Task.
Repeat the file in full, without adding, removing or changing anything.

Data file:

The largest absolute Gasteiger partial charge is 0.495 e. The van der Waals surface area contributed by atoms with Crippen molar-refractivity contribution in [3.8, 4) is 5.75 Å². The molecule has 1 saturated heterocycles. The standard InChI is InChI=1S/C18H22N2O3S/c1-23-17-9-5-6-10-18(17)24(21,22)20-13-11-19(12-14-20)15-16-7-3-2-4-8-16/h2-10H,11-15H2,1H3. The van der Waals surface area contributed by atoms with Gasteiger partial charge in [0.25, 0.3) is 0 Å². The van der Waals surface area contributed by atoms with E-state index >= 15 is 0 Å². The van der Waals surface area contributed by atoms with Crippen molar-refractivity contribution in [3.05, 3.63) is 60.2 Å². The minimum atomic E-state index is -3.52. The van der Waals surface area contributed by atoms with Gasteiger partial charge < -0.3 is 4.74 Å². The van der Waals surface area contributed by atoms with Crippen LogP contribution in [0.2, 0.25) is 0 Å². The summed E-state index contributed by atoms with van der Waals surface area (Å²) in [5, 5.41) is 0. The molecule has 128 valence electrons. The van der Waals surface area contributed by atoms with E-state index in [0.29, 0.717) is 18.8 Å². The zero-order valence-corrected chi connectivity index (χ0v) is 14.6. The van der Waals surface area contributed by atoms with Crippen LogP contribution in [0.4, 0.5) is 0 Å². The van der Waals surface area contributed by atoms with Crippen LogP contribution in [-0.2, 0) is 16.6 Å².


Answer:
The largest absolute Gasteiger partial charge is 0.495 e. The van der Waals surface area contributed by atoms with Crippen molar-refractivity contribution in [3.8, 4) is 5.75 Å². The molecule has 1 saturated heterocycles. The standard InChI is InChI=1S/C18H22N2O3S/c1-23-17-9-5-6-10-18(17)24(21,22)20-13-11-19(12-14-20)15-16-7-3-2-4-8-16/h2-10H,11-15H2,1H3. The van der Waals surface area contributed by atoms with Gasteiger partial charge in [0.25, 0.3) is 0 Å². The van der Waals surface area contributed by atoms with E-state index >= 15 is 0 Å². The van der Waals surface area contributed by atoms with Crippen molar-refractivity contribution in [3.05, 3.63) is 60.2 Å². The minimum atomic E-state index is -3.52. The van der Waals surface area contributed by atoms with Gasteiger partial charge < -0.3 is 4.74 Å². The van der Waals surface area contributed by atoms with Crippen LogP contribution in [0.2, 0.25) is 0 Å². The summed E-state index contributed by atoms with van der Waals surface area (Å²) in [5, 5.41) is 0. The molecule has 128 valence electrons. The van der Waals surface area contributed by atoms with E-state index in [0.29, 0.717) is 18.8 Å². The zero-order valence-corrected chi connectivity index (χ0v) is 14.6. The van der Waals surface area contributed by atoms with Crippen LogP contribution in [0.4, 0.5) is 0 Å². The van der Waals surface area contributed by atoms with Crippen LogP contribution in [-0.2, 0) is 16.6 Å².